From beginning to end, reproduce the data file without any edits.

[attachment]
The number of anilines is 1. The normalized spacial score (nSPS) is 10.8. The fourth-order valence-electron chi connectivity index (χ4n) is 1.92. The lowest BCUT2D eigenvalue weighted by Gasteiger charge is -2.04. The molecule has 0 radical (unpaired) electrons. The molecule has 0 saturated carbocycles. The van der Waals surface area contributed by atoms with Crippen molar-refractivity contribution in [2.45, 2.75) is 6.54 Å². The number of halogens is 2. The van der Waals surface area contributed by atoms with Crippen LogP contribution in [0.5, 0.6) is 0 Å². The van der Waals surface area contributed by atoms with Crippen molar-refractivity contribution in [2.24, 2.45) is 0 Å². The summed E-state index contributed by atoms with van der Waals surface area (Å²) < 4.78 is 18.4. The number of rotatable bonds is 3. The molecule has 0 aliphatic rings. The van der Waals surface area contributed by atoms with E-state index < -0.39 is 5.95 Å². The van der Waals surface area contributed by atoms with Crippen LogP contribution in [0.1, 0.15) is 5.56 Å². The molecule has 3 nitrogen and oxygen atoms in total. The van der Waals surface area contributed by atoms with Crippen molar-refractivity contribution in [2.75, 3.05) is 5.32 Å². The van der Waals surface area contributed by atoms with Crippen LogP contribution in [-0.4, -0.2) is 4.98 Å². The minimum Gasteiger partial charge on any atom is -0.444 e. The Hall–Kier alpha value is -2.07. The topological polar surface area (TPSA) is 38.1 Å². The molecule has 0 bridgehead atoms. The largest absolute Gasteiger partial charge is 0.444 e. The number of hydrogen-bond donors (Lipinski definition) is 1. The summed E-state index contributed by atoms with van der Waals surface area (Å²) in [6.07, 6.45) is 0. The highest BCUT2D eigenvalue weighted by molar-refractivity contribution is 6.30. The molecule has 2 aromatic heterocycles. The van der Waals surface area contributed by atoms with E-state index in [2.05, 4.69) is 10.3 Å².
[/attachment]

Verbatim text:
The number of anilines is 1. The normalized spacial score (nSPS) is 10.8. The fourth-order valence-electron chi connectivity index (χ4n) is 1.92. The lowest BCUT2D eigenvalue weighted by Gasteiger charge is -2.04. The molecule has 0 radical (unpaired) electrons. The molecule has 0 saturated carbocycles. The van der Waals surface area contributed by atoms with Crippen molar-refractivity contribution in [2.45, 2.75) is 6.54 Å². The number of halogens is 2. The van der Waals surface area contributed by atoms with Crippen LogP contribution in [0.5, 0.6) is 0 Å². The van der Waals surface area contributed by atoms with Crippen molar-refractivity contribution in [2.24, 2.45) is 0 Å². The summed E-state index contributed by atoms with van der Waals surface area (Å²) < 4.78 is 18.4. The number of rotatable bonds is 3. The molecule has 0 aliphatic rings. The van der Waals surface area contributed by atoms with E-state index < -0.39 is 5.95 Å². The van der Waals surface area contributed by atoms with Crippen LogP contribution in [0.1, 0.15) is 5.56 Å². The molecule has 3 nitrogen and oxygen atoms in total. The van der Waals surface area contributed by atoms with Crippen molar-refractivity contribution in [2.75, 3.05) is 5.32 Å². The van der Waals surface area contributed by atoms with Crippen LogP contribution in [-0.4, -0.2) is 4.98 Å². The minimum Gasteiger partial charge on any atom is -0.444 e. The Hall–Kier alpha value is -2.07. The topological polar surface area (TPSA) is 38.1 Å². The molecule has 0 bridgehead atoms. The largest absolute Gasteiger partial charge is 0.444 e. The number of hydrogen-bond donors (Lipinski definition) is 1. The summed E-state index contributed by atoms with van der Waals surface area (Å²) in [6.07, 6.45) is 0. The highest BCUT2D eigenvalue weighted by molar-refractivity contribution is 6.30. The molecule has 2 aromatic heterocycles. The van der Waals surface area contributed by atoms with E-state index in [2.05, 4.69) is 10.3 Å².